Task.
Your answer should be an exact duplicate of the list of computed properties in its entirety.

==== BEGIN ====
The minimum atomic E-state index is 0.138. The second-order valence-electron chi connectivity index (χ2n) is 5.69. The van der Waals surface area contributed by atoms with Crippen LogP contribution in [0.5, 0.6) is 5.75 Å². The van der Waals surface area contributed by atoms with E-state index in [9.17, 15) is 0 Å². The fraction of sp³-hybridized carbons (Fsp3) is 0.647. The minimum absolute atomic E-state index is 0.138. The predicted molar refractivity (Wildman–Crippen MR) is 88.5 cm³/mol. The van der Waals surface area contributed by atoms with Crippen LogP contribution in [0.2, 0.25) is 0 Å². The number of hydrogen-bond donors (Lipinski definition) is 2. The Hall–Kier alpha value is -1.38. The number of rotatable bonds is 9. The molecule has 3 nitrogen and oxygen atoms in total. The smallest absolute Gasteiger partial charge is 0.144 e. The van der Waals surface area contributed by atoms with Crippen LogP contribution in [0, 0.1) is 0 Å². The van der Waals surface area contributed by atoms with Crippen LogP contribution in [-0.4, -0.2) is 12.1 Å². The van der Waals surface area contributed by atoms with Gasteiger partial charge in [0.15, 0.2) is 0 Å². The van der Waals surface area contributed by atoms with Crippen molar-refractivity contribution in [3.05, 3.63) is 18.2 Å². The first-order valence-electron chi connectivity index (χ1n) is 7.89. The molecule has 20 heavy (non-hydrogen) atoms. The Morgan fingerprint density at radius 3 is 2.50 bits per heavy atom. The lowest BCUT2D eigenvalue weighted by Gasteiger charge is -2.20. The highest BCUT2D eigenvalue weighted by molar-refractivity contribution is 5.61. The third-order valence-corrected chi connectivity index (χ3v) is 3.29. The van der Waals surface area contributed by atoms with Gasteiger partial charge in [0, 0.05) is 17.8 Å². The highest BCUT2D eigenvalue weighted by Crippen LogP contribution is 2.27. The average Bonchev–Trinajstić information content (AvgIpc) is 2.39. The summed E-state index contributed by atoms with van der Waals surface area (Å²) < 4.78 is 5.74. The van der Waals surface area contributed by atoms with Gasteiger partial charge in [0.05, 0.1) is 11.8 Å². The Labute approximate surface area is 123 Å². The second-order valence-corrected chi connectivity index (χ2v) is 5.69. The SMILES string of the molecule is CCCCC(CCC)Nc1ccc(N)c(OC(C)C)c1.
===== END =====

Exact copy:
The minimum atomic E-state index is 0.138. The second-order valence-electron chi connectivity index (χ2n) is 5.69. The van der Waals surface area contributed by atoms with Crippen LogP contribution in [0.5, 0.6) is 5.75 Å². The van der Waals surface area contributed by atoms with E-state index in [9.17, 15) is 0 Å². The fraction of sp³-hybridized carbons (Fsp3) is 0.647. The minimum absolute atomic E-state index is 0.138. The predicted molar refractivity (Wildman–Crippen MR) is 88.5 cm³/mol. The van der Waals surface area contributed by atoms with Crippen LogP contribution in [0.2, 0.25) is 0 Å². The number of hydrogen-bond donors (Lipinski definition) is 2. The Hall–Kier alpha value is -1.38. The number of rotatable bonds is 9. The molecule has 3 nitrogen and oxygen atoms in total. The smallest absolute Gasteiger partial charge is 0.144 e. The van der Waals surface area contributed by atoms with Crippen LogP contribution in [0, 0.1) is 0 Å². The van der Waals surface area contributed by atoms with Crippen LogP contribution in [-0.4, -0.2) is 12.1 Å². The van der Waals surface area contributed by atoms with Gasteiger partial charge in [0.15, 0.2) is 0 Å². The van der Waals surface area contributed by atoms with Crippen molar-refractivity contribution in [3.05, 3.63) is 18.2 Å². The first-order valence-electron chi connectivity index (χ1n) is 7.89. The molecule has 20 heavy (non-hydrogen) atoms. The Morgan fingerprint density at radius 3 is 2.50 bits per heavy atom. The lowest BCUT2D eigenvalue weighted by Gasteiger charge is -2.20. The highest BCUT2D eigenvalue weighted by molar-refractivity contribution is 5.61. The third-order valence-corrected chi connectivity index (χ3v) is 3.29. The van der Waals surface area contributed by atoms with Gasteiger partial charge in [0, 0.05) is 17.8 Å². The highest BCUT2D eigenvalue weighted by Crippen LogP contribution is 2.27. The average Bonchev–Trinajstić information content (AvgIpc) is 2.39. The summed E-state index contributed by atoms with van der Waals surface area (Å²) < 4.78 is 5.74. The van der Waals surface area contributed by atoms with Gasteiger partial charge in [0.05, 0.1) is 11.8 Å². The Labute approximate surface area is 123 Å². The second-order valence-corrected chi connectivity index (χ2v) is 5.69. The SMILES string of the molecule is CCCCC(CCC)Nc1ccc(N)c(OC(C)C)c1.